Do Corporate Tax Concessions Really Matter for the Success of Free Economic Zones?
Not only a large number of developing countries but also transition economies have established free economic zones (FEZs) with the aim of attracting foreign capital by providing tax incentives, creating employment opportunities, and promoting exports and regional development. Tax investment promotion schemes include profit tax exemption, free or accelerated depreciation, investment tax allowance, subsidy for investment costs, etc., the effects of which on firms’ investment decisions can be compared based on the net present value model. This study suggests that even a low corporate tax rate combined with generous depreciation rules does not provide incentives for investors when the inflation rate is high. A case study on Najin–Sonbong FEZ in North Korea delivers a wide range of more crucial economic and political reasons why such a development project can fail, although tax concessions offered there are more favourable than those in China and other Asian nations. Copyright Springer 2004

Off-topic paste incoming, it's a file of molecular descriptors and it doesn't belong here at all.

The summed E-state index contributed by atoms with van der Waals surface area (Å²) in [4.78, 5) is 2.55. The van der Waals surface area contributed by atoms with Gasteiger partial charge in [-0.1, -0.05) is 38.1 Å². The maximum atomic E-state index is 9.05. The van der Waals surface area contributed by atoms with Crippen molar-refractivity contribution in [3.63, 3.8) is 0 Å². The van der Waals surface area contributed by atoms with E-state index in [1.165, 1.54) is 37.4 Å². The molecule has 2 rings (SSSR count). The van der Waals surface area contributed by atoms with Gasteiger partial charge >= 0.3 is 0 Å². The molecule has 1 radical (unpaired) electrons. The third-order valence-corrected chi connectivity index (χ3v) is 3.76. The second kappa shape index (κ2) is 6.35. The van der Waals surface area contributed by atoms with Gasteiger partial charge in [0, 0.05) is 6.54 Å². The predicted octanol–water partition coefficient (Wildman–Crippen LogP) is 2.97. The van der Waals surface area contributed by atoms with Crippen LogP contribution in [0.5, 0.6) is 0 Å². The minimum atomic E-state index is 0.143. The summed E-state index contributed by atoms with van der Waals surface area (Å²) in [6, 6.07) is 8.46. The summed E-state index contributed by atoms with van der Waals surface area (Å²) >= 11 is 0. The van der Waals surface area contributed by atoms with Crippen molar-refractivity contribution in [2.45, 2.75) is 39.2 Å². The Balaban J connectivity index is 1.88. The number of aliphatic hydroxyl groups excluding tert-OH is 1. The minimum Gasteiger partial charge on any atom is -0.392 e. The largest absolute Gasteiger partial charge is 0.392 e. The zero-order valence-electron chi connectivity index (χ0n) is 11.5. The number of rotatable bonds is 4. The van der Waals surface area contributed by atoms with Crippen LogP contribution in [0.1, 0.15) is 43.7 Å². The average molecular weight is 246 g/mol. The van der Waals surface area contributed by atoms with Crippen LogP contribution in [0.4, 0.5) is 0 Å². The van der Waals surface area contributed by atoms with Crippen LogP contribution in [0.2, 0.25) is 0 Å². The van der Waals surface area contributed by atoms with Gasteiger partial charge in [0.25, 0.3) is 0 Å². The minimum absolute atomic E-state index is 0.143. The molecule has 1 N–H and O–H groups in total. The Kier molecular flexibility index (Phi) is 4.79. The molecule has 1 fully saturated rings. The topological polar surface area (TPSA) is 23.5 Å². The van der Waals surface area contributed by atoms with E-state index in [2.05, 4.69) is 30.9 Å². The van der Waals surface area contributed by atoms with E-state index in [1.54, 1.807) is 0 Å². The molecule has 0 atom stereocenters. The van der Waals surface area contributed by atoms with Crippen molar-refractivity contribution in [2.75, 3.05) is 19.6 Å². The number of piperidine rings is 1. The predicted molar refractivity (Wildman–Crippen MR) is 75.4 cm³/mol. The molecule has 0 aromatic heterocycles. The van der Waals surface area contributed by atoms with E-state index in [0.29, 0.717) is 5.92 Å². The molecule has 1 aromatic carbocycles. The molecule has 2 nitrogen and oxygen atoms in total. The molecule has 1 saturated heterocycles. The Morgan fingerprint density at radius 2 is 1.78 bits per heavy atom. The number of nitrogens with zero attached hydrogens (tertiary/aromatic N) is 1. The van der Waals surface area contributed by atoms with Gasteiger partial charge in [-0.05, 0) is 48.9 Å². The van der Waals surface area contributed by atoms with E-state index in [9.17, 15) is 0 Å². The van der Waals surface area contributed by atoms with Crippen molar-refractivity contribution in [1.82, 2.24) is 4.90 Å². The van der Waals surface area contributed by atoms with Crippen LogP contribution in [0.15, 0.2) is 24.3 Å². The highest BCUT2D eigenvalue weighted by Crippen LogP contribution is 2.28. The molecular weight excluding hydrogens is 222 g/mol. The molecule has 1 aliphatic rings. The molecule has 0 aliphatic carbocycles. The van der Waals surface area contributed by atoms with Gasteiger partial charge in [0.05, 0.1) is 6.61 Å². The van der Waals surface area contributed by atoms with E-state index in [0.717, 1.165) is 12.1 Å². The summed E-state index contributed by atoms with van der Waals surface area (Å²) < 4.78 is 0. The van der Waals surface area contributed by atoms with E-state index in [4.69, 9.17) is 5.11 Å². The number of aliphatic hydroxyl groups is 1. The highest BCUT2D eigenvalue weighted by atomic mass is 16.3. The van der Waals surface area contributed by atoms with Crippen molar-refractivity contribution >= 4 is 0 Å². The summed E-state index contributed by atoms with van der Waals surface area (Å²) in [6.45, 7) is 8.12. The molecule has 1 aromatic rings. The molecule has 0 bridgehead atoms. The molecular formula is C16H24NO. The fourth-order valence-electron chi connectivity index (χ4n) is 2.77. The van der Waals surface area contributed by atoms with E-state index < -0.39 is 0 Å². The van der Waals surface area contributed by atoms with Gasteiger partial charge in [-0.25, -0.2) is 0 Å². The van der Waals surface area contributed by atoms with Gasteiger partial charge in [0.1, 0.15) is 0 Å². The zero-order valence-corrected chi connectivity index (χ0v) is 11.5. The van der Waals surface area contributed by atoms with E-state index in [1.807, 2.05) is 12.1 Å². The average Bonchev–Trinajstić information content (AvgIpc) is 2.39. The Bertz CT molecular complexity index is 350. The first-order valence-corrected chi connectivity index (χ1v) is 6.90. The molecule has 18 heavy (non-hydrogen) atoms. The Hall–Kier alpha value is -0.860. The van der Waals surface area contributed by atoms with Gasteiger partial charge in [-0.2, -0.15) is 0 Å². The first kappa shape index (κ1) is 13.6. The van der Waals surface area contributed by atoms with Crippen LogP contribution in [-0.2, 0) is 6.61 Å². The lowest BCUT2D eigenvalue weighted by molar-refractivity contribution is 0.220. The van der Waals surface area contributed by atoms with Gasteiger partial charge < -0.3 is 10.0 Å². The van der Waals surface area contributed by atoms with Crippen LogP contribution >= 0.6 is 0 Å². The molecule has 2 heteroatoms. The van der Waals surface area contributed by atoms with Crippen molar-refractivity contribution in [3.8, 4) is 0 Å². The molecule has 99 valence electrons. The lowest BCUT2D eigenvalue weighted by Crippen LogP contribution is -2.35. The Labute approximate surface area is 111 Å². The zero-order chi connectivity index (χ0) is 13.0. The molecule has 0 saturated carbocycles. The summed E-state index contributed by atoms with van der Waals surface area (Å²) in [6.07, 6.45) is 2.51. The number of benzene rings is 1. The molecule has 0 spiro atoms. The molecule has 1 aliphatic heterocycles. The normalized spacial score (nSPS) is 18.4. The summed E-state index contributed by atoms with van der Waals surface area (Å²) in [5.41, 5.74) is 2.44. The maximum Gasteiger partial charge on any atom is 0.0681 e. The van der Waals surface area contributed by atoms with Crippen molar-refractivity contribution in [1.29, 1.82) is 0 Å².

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Volume (Year): 37 (2004)
Issue (Month): 2 (06)
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References listed on IDEAS
Please report citation or reference errors to , or , if you are the registered author of the cited work, log in to your RePEc Author Service profile, click on "citations" and make appropriate adjustments.:
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